APR 12, 2022 11:30 AM PDT

Fiber Could Reduce Inflammation. But What Kind of Fiber is Best?

WRITTEN BY: Ryan Vingum

Dietary fiber is an important component of a healthy diet. As a carbohydrate that can’t be digested by the body, it actually has many helpful uses. Specifically, fiber can help with digestive health, including relieving constipation and preventing gut infections. Other types of fiber help remove excess cholesterol from the body and help keep blood sugar in check. Fiber, however, is only found in plant-based foods (so, fruits, vegetables, and grains). That’s why it’s often recommended to eat several servings of fruits, vegetables, and whole grains each day. 

Citing limited data on the subject, researchers at Columbia University Mailman School of Public Health recently conducted a study to understand how or if dietary fiber could reduce inflammation in older adults and the risk of cardiovascular disease. Study results are published in JAMA Network Open. 

Researchers pulled over 4,000 participants from the Cardiovascular Healthy Study, an NIH-led study that has been exploring the various risk factors behind cardiovascular disease. The study is ongoing, but Columbia researchers pulled participants who were enrolled from 1989 to 1990. Participants received questionnaires about the foods they ate, and how frequently. Researchers also followed up with participants to gauge whether any types of cardiovascular disease developed and collected blood samples to test for signs of inflammation.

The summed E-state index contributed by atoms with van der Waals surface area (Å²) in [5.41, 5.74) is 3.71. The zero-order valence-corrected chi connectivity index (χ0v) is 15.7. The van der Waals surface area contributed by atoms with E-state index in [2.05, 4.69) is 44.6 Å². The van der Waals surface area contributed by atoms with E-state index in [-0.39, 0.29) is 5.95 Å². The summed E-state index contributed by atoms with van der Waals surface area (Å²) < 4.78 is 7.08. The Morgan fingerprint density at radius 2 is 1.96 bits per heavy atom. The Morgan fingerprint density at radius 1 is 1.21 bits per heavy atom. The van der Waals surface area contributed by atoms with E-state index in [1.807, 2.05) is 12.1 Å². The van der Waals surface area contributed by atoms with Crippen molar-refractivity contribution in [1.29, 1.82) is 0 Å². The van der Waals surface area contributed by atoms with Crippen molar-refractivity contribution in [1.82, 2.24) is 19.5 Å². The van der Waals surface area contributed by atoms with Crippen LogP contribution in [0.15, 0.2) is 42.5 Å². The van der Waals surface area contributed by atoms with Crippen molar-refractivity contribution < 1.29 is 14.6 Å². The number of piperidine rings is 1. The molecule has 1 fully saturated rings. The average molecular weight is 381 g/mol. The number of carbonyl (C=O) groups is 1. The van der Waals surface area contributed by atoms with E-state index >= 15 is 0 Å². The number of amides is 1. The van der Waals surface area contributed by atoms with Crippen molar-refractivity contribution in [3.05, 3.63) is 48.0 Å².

Overall, researchers concluded that dietary fiber could help decrease inflammation by targeting overall gut health, making positive changes to metabolic profiles, and offering an overall positive change to an individual’s diet. 

Among the findings, however, was an interesting piece of data: not all dietary fiber was beneficial for reducing inflammation. Specifically, researchers found that fiber found in foods like cereals or whole grains was far more beneficial for inflammation than fiber found in fruits and vegetables. What remains unclear, however, was why these different types of fiber affected inflammation differently. Researchers say this question requires more research.  

So, to, does the relationship between cereal fiber, inflammation, and cardiovascular disease. While researchers noted that cereal fiber played a big role, the data suggests that inflammation may only be part of the answer when it comes to reduced cardiovascular risk due to fiber intake. Essentially, the connection between the three needs to be explored in more detail.

Sources: Science Daily; JAMA Network Open; NIH

About the Author
Professional Writing
Science writer and editor, with a focus on simplifying complex information about health, medicine, technology, and clinical drug development for a general audience.
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